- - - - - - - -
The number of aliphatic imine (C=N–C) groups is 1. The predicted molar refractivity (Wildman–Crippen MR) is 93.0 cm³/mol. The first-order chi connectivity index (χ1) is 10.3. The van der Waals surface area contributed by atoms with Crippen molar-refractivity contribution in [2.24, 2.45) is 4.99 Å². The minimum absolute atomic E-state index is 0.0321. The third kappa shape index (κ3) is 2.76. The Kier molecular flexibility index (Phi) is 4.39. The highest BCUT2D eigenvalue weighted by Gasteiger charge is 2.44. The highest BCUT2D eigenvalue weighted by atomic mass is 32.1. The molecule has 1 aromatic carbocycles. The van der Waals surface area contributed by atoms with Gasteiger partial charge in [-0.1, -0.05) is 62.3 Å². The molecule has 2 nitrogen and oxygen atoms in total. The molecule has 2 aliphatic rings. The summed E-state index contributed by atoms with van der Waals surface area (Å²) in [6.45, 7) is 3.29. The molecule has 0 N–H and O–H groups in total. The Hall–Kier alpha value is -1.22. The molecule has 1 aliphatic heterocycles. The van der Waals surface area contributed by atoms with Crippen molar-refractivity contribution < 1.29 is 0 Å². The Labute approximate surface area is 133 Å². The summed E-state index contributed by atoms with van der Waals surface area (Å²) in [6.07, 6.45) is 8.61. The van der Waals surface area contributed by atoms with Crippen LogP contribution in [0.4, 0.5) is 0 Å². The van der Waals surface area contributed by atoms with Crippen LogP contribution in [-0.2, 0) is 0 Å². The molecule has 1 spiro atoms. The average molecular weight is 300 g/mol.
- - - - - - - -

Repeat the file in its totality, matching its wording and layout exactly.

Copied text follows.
The number of aliphatic imine (C=N–C) groups is 1. The predicted molar refractivity (Wildman–Crippen MR) is 93.0 cm³/mol. The first-order chi connectivity index (χ1) is 10.3. The van der Waals surface area contributed by atoms with Crippen molar-refractivity contribution in [2.24, 2.45) is 4.99 Å². The minimum absolute atomic E-state index is 0.0321. The third kappa shape index (κ3) is 2.76. The Kier molecular flexibility index (Phi) is 4.39. The highest BCUT2D eigenvalue weighted by Gasteiger charge is 2.44. The highest BCUT2D eigenvalue weighted by atomic mass is 32.1. The molecule has 1 aromatic carbocycles. The van der Waals surface area contributed by atoms with Gasteiger partial charge in [-0.1, -0.05) is 62.3 Å². The molecule has 2 nitrogen and oxygen atoms in total. The molecule has 2 aliphatic rings. The summed E-state index contributed by atoms with van der Waals surface area (Å²) in [6.45, 7) is 3.29. The molecule has 0 N–H and O–H groups in total. The Hall–Kier alpha value is -1.22. The molecule has 1 aliphatic heterocycles. The van der Waals surface area contributed by atoms with Crippen molar-refractivity contribution < 1.29 is 0 Å². The Labute approximate surface area is 133 Å². The summed E-state index contributed by atoms with van der Waals surface area (Å²) in [6.07, 6.45) is 8.61. The van der Waals surface area contributed by atoms with Crippen LogP contribution in [0.4, 0.5) is 0 Å². The van der Waals surface area contributed by atoms with Crippen LogP contribution in [-0.2, 0) is 0 Å². The molecule has 1 spiro atoms. The average molecular weight is 300 g/mol.